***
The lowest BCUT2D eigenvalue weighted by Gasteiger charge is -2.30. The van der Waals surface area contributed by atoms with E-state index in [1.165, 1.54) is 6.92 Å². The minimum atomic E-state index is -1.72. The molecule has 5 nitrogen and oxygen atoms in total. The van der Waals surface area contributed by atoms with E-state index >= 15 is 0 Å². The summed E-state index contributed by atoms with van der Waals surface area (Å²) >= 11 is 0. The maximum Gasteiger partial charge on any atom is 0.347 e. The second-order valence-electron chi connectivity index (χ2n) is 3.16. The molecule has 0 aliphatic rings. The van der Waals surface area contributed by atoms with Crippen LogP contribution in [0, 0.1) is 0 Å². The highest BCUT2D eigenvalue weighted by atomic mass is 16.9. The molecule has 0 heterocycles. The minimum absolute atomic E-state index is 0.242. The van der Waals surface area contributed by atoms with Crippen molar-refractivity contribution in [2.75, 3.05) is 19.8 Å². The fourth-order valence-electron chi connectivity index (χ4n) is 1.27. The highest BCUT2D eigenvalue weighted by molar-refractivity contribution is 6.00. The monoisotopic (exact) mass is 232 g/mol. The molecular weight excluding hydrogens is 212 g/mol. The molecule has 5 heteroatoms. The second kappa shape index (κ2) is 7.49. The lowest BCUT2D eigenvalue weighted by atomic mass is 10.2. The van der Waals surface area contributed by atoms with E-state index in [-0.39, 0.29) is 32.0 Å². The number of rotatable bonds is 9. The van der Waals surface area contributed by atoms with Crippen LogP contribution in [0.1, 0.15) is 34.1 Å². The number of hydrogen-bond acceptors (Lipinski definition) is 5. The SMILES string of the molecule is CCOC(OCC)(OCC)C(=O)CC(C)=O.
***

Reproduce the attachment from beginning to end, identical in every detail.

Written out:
The lowest BCUT2D eigenvalue weighted by Gasteiger charge is -2.30. The van der Waals surface area contributed by atoms with E-state index in [1.165, 1.54) is 6.92 Å². The minimum atomic E-state index is -1.72. The molecule has 5 nitrogen and oxygen atoms in total. The van der Waals surface area contributed by atoms with E-state index >= 15 is 0 Å². The summed E-state index contributed by atoms with van der Waals surface area (Å²) >= 11 is 0. The maximum Gasteiger partial charge on any atom is 0.347 e. The second-order valence-electron chi connectivity index (χ2n) is 3.16. The molecule has 0 aliphatic rings. The van der Waals surface area contributed by atoms with Crippen LogP contribution in [0, 0.1) is 0 Å². The highest BCUT2D eigenvalue weighted by atomic mass is 16.9. The molecule has 0 heterocycles. The minimum absolute atomic E-state index is 0.242. The van der Waals surface area contributed by atoms with Crippen molar-refractivity contribution in [2.75, 3.05) is 19.8 Å². The fourth-order valence-electron chi connectivity index (χ4n) is 1.27. The highest BCUT2D eigenvalue weighted by molar-refractivity contribution is 6.00. The monoisotopic (exact) mass is 232 g/mol. The molecular weight excluding hydrogens is 212 g/mol. The molecule has 5 heteroatoms. The second kappa shape index (κ2) is 7.49. The lowest BCUT2D eigenvalue weighted by atomic mass is 10.2. The van der Waals surface area contributed by atoms with E-state index in [-0.39, 0.29) is 32.0 Å². The number of rotatable bonds is 9. The van der Waals surface area contributed by atoms with Crippen LogP contribution in [0.1, 0.15) is 34.1 Å². The number of hydrogen-bond acceptors (Lipinski definition) is 5. The SMILES string of the molecule is CCOC(OCC)(OCC)C(=O)CC(C)=O.